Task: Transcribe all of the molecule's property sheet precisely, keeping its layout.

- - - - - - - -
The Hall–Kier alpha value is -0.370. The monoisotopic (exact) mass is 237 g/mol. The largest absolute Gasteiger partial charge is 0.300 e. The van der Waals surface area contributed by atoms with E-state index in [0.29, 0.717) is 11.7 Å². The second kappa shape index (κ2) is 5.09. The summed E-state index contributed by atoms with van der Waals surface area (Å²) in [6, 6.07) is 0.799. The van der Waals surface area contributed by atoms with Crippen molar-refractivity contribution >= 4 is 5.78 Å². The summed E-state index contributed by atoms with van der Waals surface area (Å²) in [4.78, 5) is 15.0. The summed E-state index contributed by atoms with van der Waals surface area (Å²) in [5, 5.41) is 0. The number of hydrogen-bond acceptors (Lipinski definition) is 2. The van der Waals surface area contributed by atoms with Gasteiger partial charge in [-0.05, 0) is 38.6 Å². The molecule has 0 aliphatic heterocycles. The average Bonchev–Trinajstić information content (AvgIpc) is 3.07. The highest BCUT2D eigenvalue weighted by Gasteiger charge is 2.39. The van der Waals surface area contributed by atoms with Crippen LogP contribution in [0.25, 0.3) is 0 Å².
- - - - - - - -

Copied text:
The Hall–Kier alpha value is -0.370. The monoisotopic (exact) mass is 237 g/mol. The largest absolute Gasteiger partial charge is 0.300 e. The van der Waals surface area contributed by atoms with E-state index in [0.29, 0.717) is 11.7 Å². The second kappa shape index (κ2) is 5.09. The summed E-state index contributed by atoms with van der Waals surface area (Å²) in [6, 6.07) is 0.799. The van der Waals surface area contributed by atoms with Crippen molar-refractivity contribution >= 4 is 5.78 Å². The summed E-state index contributed by atoms with van der Waals surface area (Å²) in [4.78, 5) is 15.0. The summed E-state index contributed by atoms with van der Waals surface area (Å²) in [5, 5.41) is 0. The number of hydrogen-bond acceptors (Lipinski definition) is 2. The van der Waals surface area contributed by atoms with Gasteiger partial charge in [-0.05, 0) is 38.6 Å². The molecule has 0 aliphatic heterocycles. The average Bonchev–Trinajstić information content (AvgIpc) is 3.07. The highest BCUT2D eigenvalue weighted by Gasteiger charge is 2.39. The van der Waals surface area contributed by atoms with Crippen LogP contribution in [0.25, 0.3) is 0 Å².